There's nothing better than getting together with friends and family and listening to some great music. A great community activity for the warm weather months is a concert that brings music lovers together. If you're a gospel music lover or an events planner who's looking to put together and all-day gospel concert, you have some work cut out for you. Although putting together a concert isn't the most difficult thing to accomplish, it takes research, effective planning and execution, effort, time and a great deal patience.
Establish what type of concert you'll be hosting. Typically concerts are either for a profit, free or fundraisers. Write down where you'd like your performance to be hosted and how long you'd like your concert to last.
Set an appointment with the city's Parks and Recreations Dept. to discuss your plans, ask questions about permits that need to be required and park or public location availability. Inquire about what services the department offers and what you'll need to make sure your concert stays within city regulations.
Obtain any permits and licensing needed, specific to your state, before going any further. Typically, after obtaining this documentation you may coordinate with the Park and Recreation Departments on how long, when and where you're event may be hosted.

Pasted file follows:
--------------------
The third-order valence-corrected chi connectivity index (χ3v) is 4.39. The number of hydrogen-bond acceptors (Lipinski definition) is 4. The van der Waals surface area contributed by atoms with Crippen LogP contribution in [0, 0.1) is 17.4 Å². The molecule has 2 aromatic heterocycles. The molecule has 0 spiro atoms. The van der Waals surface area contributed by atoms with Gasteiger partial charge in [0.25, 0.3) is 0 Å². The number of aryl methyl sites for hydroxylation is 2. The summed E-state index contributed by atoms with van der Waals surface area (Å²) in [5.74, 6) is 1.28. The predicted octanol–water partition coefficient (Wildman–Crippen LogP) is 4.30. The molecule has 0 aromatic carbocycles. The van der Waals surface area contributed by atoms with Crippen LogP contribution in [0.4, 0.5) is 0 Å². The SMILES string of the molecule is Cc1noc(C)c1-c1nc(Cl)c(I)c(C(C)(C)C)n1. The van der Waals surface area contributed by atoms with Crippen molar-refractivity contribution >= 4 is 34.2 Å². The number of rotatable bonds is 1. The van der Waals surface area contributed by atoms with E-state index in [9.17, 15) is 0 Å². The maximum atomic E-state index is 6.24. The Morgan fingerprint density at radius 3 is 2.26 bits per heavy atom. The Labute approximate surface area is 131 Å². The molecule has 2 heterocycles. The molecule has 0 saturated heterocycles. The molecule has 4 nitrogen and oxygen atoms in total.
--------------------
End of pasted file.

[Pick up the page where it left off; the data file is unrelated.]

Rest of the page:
Establish a performance and rain date/location. Rain dates help for increment weather in which the concert is moved inside or to another day.
Line up your gospel acts. Use talent websites, local newspapers job and gigs listing to audition gospel talent for your concert.
Contact popular local gospel entertainers and ask them to perform at your event or use your local church choir. While most bands charge for performances, some bands will perform free of charge for a charity event.
Visit other churches in your area and invite their congregations to attend your concert. Or send or email letters to area churches inviting them to your concert.
Post your event on website like the Gospel Music Channel, Gospel Entertainment Television and The Gospel and Our Culture to spread the word about your event in forums.
Use local websites to promote your event for free. New station or local magazine event sections usually have a free event listings section. While sites like Craigslist also allow users to post events. Make fliers and pass them around your community or get local businesses to underwrite the concert. You can also buy air time on the radio and promote your Gospel concert on the radio station.
Hire or appoint someone as the technical/backstage manager. This person should have a thorough understanding on communicating with musicians about their equipment needs as well be handy with handling contracting for services like lighting, sound and staging.